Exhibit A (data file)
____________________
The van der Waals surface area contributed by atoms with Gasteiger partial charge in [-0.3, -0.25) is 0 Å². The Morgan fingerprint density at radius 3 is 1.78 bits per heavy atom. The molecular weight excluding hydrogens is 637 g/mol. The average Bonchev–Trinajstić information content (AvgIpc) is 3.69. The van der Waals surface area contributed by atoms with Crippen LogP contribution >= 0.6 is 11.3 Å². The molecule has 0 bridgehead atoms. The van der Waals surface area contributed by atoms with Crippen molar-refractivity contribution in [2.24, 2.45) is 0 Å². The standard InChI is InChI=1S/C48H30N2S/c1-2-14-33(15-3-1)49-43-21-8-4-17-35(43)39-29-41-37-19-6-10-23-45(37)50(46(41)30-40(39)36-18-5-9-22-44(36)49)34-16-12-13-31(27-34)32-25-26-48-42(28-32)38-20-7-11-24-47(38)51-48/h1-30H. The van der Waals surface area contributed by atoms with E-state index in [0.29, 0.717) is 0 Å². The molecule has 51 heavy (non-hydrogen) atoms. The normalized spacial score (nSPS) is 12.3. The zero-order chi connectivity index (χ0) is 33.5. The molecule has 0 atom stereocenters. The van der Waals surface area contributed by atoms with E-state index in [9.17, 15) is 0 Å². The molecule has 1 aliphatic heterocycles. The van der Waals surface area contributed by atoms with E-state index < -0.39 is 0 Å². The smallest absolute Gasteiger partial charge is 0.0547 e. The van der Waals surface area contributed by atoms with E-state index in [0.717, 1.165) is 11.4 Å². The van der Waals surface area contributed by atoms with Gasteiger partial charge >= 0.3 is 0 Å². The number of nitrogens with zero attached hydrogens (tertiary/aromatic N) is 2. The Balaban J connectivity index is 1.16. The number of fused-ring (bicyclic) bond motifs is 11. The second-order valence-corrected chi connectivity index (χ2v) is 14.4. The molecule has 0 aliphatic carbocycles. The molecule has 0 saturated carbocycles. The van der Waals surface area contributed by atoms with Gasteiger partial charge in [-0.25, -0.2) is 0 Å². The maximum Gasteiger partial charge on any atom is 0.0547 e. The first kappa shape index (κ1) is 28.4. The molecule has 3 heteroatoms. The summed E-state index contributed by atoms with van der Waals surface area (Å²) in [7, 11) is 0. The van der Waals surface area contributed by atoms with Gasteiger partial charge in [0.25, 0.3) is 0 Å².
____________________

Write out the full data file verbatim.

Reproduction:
The van der Waals surface area contributed by atoms with Gasteiger partial charge in [-0.3, -0.25) is 0 Å². The Morgan fingerprint density at radius 3 is 1.78 bits per heavy atom. The molecular weight excluding hydrogens is 637 g/mol. The average Bonchev–Trinajstić information content (AvgIpc) is 3.69. The van der Waals surface area contributed by atoms with Crippen LogP contribution >= 0.6 is 11.3 Å². The molecule has 0 bridgehead atoms. The van der Waals surface area contributed by atoms with Crippen molar-refractivity contribution in [2.24, 2.45) is 0 Å². The standard InChI is InChI=1S/C48H30N2S/c1-2-14-33(15-3-1)49-43-21-8-4-17-35(43)39-29-41-37-19-6-10-23-45(37)50(46(41)30-40(39)36-18-5-9-22-44(36)49)34-16-12-13-31(27-34)32-25-26-48-42(28-32)38-20-7-11-24-47(38)51-48/h1-30H. The van der Waals surface area contributed by atoms with E-state index in [0.29, 0.717) is 0 Å². The molecule has 51 heavy (non-hydrogen) atoms. The normalized spacial score (nSPS) is 12.3. The zero-order chi connectivity index (χ0) is 33.5. The molecule has 0 atom stereocenters. The van der Waals surface area contributed by atoms with E-state index in [9.17, 15) is 0 Å². The molecule has 1 aliphatic heterocycles. The van der Waals surface area contributed by atoms with E-state index < -0.39 is 0 Å². The smallest absolute Gasteiger partial charge is 0.0547 e. The van der Waals surface area contributed by atoms with E-state index in [0.717, 1.165) is 11.4 Å². The van der Waals surface area contributed by atoms with Gasteiger partial charge >= 0.3 is 0 Å². The number of nitrogens with zero attached hydrogens (tertiary/aromatic N) is 2. The Balaban J connectivity index is 1.16. The number of fused-ring (bicyclic) bond motifs is 11. The second-order valence-corrected chi connectivity index (χ2v) is 14.4. The molecule has 0 aliphatic carbocycles. The molecule has 0 saturated carbocycles. The van der Waals surface area contributed by atoms with Gasteiger partial charge in [-0.25, -0.2) is 0 Å². The maximum Gasteiger partial charge on any atom is 0.0547 e. The first kappa shape index (κ1) is 28.4. The molecule has 3 heteroatoms. The summed E-state index contributed by atoms with van der Waals surface area (Å²) in [7, 11) is 0. The van der Waals surface area contributed by atoms with Gasteiger partial charge in [0.25, 0.3) is 0 Å².